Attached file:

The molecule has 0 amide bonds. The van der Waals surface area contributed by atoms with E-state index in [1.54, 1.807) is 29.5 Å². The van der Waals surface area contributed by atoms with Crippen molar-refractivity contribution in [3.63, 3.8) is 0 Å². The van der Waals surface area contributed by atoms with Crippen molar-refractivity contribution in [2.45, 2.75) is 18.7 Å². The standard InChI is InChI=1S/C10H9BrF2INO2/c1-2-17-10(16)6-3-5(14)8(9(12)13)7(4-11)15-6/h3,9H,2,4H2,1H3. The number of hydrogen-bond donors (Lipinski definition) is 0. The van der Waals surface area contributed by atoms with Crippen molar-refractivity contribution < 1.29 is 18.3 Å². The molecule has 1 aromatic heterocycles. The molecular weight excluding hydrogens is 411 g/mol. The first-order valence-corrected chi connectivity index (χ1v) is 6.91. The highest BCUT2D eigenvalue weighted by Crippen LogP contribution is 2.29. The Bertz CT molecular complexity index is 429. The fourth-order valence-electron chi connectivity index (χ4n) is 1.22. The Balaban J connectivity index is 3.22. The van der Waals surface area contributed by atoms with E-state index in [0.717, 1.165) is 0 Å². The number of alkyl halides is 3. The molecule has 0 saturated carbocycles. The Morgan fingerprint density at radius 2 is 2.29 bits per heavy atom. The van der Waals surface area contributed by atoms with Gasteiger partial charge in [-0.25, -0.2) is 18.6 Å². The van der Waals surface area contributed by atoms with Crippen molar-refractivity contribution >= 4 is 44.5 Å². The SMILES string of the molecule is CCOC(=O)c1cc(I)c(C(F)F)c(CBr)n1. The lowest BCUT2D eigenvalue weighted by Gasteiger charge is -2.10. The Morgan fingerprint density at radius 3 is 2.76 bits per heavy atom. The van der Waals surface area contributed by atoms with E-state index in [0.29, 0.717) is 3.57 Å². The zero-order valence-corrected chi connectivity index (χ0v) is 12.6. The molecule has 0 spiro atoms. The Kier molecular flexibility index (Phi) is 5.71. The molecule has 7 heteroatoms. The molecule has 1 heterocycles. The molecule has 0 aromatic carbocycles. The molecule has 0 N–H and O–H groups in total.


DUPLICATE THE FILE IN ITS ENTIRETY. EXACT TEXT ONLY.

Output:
The molecule has 0 amide bonds. The van der Waals surface area contributed by atoms with E-state index in [1.54, 1.807) is 29.5 Å². The van der Waals surface area contributed by atoms with Crippen molar-refractivity contribution in [3.63, 3.8) is 0 Å². The van der Waals surface area contributed by atoms with Crippen molar-refractivity contribution in [2.45, 2.75) is 18.7 Å². The standard InChI is InChI=1S/C10H9BrF2INO2/c1-2-17-10(16)6-3-5(14)8(9(12)13)7(4-11)15-6/h3,9H,2,4H2,1H3. The number of hydrogen-bond donors (Lipinski definition) is 0. The van der Waals surface area contributed by atoms with Crippen molar-refractivity contribution < 1.29 is 18.3 Å². The molecule has 1 aromatic heterocycles. The molecular weight excluding hydrogens is 411 g/mol. The first-order valence-corrected chi connectivity index (χ1v) is 6.91. The highest BCUT2D eigenvalue weighted by Crippen LogP contribution is 2.29. The Bertz CT molecular complexity index is 429. The fourth-order valence-electron chi connectivity index (χ4n) is 1.22. The Balaban J connectivity index is 3.22. The van der Waals surface area contributed by atoms with E-state index in [0.717, 1.165) is 0 Å². The number of alkyl halides is 3. The molecule has 0 saturated carbocycles. The Morgan fingerprint density at radius 2 is 2.29 bits per heavy atom. The van der Waals surface area contributed by atoms with Gasteiger partial charge in [-0.25, -0.2) is 18.6 Å². The van der Waals surface area contributed by atoms with Crippen molar-refractivity contribution >= 4 is 44.5 Å². The SMILES string of the molecule is CCOC(=O)c1cc(I)c(C(F)F)c(CBr)n1. The lowest BCUT2D eigenvalue weighted by Gasteiger charge is -2.10. The Morgan fingerprint density at radius 3 is 2.76 bits per heavy atom. The van der Waals surface area contributed by atoms with E-state index in [0.29, 0.717) is 3.57 Å². The zero-order valence-corrected chi connectivity index (χ0v) is 12.6. The molecule has 0 spiro atoms. The Kier molecular flexibility index (Phi) is 5.71. The molecule has 7 heteroatoms. The molecule has 1 heterocycles. The molecule has 0 aromatic carbocycles. The molecule has 0 N–H and O–H groups in total.